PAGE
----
Category: Salt Water
Facts about the Orange Sea Perch, it is fairly a big deep-sea fish that belongs to the genus Hoplostethus of the Trachichthyidae family. The binomial name of this fish is Hoplostethus atlanticus, and it is also called as Red Roughy, Orange Roughy, Deep Sea Perch, or Slimehead. The Orange Sea Perch has been categorized as vulnerable to use by the Marine Conservation Society. The Orange Sea Perch is distinguished for its strange lifespan, and it is a vital fish to commercial deep-probe fisheries.
The Orange Sea Perch is the biggest recognized deep sea species, with a maximum body length of 30 inches (75 cm), excluding its tail, with a maximum body mass of 15 lbs (7 kg) (15 lbs). The fish is, in fact, has a brilliant, brick-red color body, but this body color will fade after its death.
The Orange Sea Perch is not an upright slender fish. The Orange Sea Perch's round head with big eyes is pierced with mucous canals, as is typical of deep sea fish. Its single dorsal fin holds four to six spines and 15 to 19 pliable rays, whereas its anal fin includes three spines and 10 to 12 pliable rays. The ventral scutes of the Orange Sea Perch that are 19 to 25 in numbers shape a firm, bony median edge between its anus and pelvic fins.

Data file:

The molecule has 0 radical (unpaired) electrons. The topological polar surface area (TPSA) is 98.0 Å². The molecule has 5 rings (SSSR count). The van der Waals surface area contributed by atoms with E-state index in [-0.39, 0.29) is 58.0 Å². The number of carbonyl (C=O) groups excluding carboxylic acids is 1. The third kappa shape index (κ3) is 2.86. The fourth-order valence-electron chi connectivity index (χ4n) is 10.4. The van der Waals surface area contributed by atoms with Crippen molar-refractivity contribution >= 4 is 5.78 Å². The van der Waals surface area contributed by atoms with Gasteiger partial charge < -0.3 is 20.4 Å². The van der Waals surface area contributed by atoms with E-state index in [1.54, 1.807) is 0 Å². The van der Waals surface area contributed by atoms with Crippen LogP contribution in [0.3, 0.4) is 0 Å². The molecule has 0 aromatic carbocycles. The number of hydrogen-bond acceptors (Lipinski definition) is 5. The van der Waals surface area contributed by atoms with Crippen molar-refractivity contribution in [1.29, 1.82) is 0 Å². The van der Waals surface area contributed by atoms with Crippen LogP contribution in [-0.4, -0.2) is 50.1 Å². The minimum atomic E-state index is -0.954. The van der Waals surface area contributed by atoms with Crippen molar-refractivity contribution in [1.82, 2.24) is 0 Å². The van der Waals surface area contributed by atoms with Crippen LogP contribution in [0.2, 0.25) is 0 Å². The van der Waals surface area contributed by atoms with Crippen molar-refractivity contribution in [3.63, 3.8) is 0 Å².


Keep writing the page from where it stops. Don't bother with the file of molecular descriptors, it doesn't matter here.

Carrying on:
Each pectoral fin of the Orange Sea Perch holds 15 to 18 soft rays, and its pelvic fins are thoracic and include one spinal column and six soft rays and its caudal fin is divided. The inside of its mouth and gill opening is bluish black in color, and it has a big mouth and it is strongly oblique. The scales of this Orange Sea Perch species are adherent, and the lateral line is continuous, with 28 to 32 scales whose ctenii mostly obscure the pores of the lateral line..
The Orange Sea Perch is usually found in an environment with the temperature, ranging from 37 degrees Fahrenheit to 48 degrees Fahrenheit (3 degrees Centigrade to 9 degrees Centigrade), at a depth that ranges from 590 feet to 5,910 feet (180 meters to 1,800 meters) in the waters of the eastern Atlantic Ocean, ranging from Iceland to Morocco, and from Namibia Walvis Bay to Durban, South Africa, Indo-Pacific off Australia and New Zealand, Western Pacific Ocean and in the Eastern Pacific off Chile.
Similar to other deep sea fish species, the Orange Sea Perch grows slowly and matures lately, causing an extremely low resilience. Orange Sea Perches are very vulnerable to over-fishing, so due to this, several stocks, particularly those in Australia and New Zealand have by now crashed. The flesh of this fish is firm with a gentle taste and it is marketed skinned and filleted, frozen or fresh.
As the Orange Sea Perch is a deep-sea species, these species are particularly responsive to approaching objects. They migrate several hundred miles between localized feeding and spawning areas every year and form great spawning aggregations. Spawning in these fish species can last for a maximum period of 2 to 3 weeks and it commences in June or July. The maximum time between the egg fertilization and hatching is considered to be 10 to 20 days.
The Orange Sea Perch feeds mostly on zooplankton, like mysid shrimp, benthopelagic and mesopelagic fish, euphausiids, amphipods, and other crustaceans. Matured fish feed on smaller fish and squid, as well.
The Orange Sea Perch is famous for its long lifespan and it is capable of living for a maximum age of 149 years.